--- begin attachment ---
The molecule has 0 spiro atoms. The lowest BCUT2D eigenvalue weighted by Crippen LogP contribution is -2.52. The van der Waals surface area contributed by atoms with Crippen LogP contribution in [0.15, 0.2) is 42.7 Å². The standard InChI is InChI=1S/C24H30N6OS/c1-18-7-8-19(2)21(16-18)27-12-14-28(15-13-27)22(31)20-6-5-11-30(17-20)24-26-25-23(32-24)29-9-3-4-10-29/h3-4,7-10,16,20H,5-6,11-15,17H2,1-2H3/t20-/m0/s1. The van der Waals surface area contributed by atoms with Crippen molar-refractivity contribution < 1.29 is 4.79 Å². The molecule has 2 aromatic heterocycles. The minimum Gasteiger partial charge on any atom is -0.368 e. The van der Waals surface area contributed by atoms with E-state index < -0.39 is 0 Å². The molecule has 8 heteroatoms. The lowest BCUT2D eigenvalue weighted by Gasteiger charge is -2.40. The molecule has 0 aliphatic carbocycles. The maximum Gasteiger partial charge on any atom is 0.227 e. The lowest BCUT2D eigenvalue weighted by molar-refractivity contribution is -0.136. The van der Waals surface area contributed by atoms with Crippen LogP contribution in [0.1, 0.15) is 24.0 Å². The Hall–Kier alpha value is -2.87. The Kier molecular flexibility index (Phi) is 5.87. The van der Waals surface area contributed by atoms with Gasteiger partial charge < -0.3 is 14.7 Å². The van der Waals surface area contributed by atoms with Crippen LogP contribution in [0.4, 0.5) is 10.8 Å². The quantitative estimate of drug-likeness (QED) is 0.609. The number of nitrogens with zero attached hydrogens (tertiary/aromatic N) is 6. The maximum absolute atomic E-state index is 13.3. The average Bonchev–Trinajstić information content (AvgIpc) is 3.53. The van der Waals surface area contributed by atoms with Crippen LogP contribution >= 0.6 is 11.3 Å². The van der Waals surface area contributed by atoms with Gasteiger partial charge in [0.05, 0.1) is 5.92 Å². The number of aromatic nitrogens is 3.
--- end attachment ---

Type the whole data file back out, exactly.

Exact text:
The molecule has 0 spiro atoms. The lowest BCUT2D eigenvalue weighted by Crippen LogP contribution is -2.52. The van der Waals surface area contributed by atoms with Crippen LogP contribution in [0.15, 0.2) is 42.7 Å². The standard InChI is InChI=1S/C24H30N6OS/c1-18-7-8-19(2)21(16-18)27-12-14-28(15-13-27)22(31)20-6-5-11-30(17-20)24-26-25-23(32-24)29-9-3-4-10-29/h3-4,7-10,16,20H,5-6,11-15,17H2,1-2H3/t20-/m0/s1. The van der Waals surface area contributed by atoms with Crippen molar-refractivity contribution < 1.29 is 4.79 Å². The molecule has 2 aromatic heterocycles. The minimum Gasteiger partial charge on any atom is -0.368 e. The van der Waals surface area contributed by atoms with E-state index < -0.39 is 0 Å². The molecule has 8 heteroatoms. The lowest BCUT2D eigenvalue weighted by Gasteiger charge is -2.40. The molecule has 0 aliphatic carbocycles. The maximum Gasteiger partial charge on any atom is 0.227 e. The lowest BCUT2D eigenvalue weighted by molar-refractivity contribution is -0.136. The van der Waals surface area contributed by atoms with Crippen LogP contribution in [0.1, 0.15) is 24.0 Å². The Hall–Kier alpha value is -2.87. The Kier molecular flexibility index (Phi) is 5.87. The van der Waals surface area contributed by atoms with Gasteiger partial charge < -0.3 is 14.7 Å². The van der Waals surface area contributed by atoms with Crippen LogP contribution in [0.4, 0.5) is 10.8 Å². The quantitative estimate of drug-likeness (QED) is 0.609. The number of nitrogens with zero attached hydrogens (tertiary/aromatic N) is 6. The maximum absolute atomic E-state index is 13.3. The average Bonchev–Trinajstić information content (AvgIpc) is 3.53. The van der Waals surface area contributed by atoms with Crippen LogP contribution >= 0.6 is 11.3 Å². The van der Waals surface area contributed by atoms with Gasteiger partial charge in [0.05, 0.1) is 5.92 Å². The number of aromatic nitrogens is 3.